Correspondent: This could happen in a week or two.
Spokesperson: Well, this is what you are saying – -- might know more than we do at this point.
Question: On Kosovo, Russian Foreign Minister Lavrov, after meeting with Ban Ki-moon, was quoted saying he hopes the Secretary-General will assist in resolving it under international law and the parties’ consensus. So I guess, they discussed it. Is there any response by Ban Ki-moon? Is he just as strong in a sense that the Ahtisaari plan should be followed, even if there is no consensus?
Spokesperson: Well, right now the whole process is in the Security Council. The Secretary-General will not intervene in this right now. This is a matter for the Security Council to resolve. The Secretary-General has already expressed his views, he has already submitted a report, his Special Representative, Mr. Ahtisaari, has spoken at the Council, so now the process is unfolding in the Security Council.
Question: It seems that the sponsors of the resolution have said that the process is no longer in the Security Council, that they are going to try it through the Contact Group. So I just wonder if that is going to change anything in terms of Secretary-General maybe becoming more involved in trying to…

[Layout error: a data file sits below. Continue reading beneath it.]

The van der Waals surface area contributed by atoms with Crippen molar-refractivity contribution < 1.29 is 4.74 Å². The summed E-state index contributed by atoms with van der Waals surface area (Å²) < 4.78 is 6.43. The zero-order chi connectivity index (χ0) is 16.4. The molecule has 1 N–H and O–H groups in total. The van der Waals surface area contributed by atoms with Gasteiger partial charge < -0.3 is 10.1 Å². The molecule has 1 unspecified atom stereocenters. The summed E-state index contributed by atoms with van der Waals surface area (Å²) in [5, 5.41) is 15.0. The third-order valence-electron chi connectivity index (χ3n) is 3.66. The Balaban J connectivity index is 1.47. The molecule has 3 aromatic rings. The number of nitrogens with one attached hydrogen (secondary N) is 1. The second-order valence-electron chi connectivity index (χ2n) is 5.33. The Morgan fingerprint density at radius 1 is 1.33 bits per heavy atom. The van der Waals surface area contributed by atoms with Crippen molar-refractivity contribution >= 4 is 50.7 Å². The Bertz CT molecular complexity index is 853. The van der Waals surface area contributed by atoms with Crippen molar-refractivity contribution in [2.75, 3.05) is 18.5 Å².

Spokesperson: I cannot speak on it at this time -- what the Secretary-General will do on this issue. I can say, though, that he is concerned about it. He has been talking about Kosovo over and over again in the last few weeks, and he is very aware of what is happening and he has expressed his views on it.
Question: There was this letter by the Democratic People’s Republic of Korea to Ban Ki-moon about something in Japan, where they claim that the general association of Korean residents of Japan had some problem in Japan. They say that they wrote to Ban Ki-moon and asked for his assistance. Has he gotten the letter, has he responded to it?
Spokesperson: I am not aware of it.
[The Spokesperson later confirmed receipt of the letter.]
Then we’ll have our guests today, Mr. Serge Male, Office of the United Nations High Commissioner for Refugees (UNHCR) Representative in Chad, and Chris Ache, UNHCR Representative in the Sudan, and they will brief you on the situation of refugees in eastern Chad and Darfur.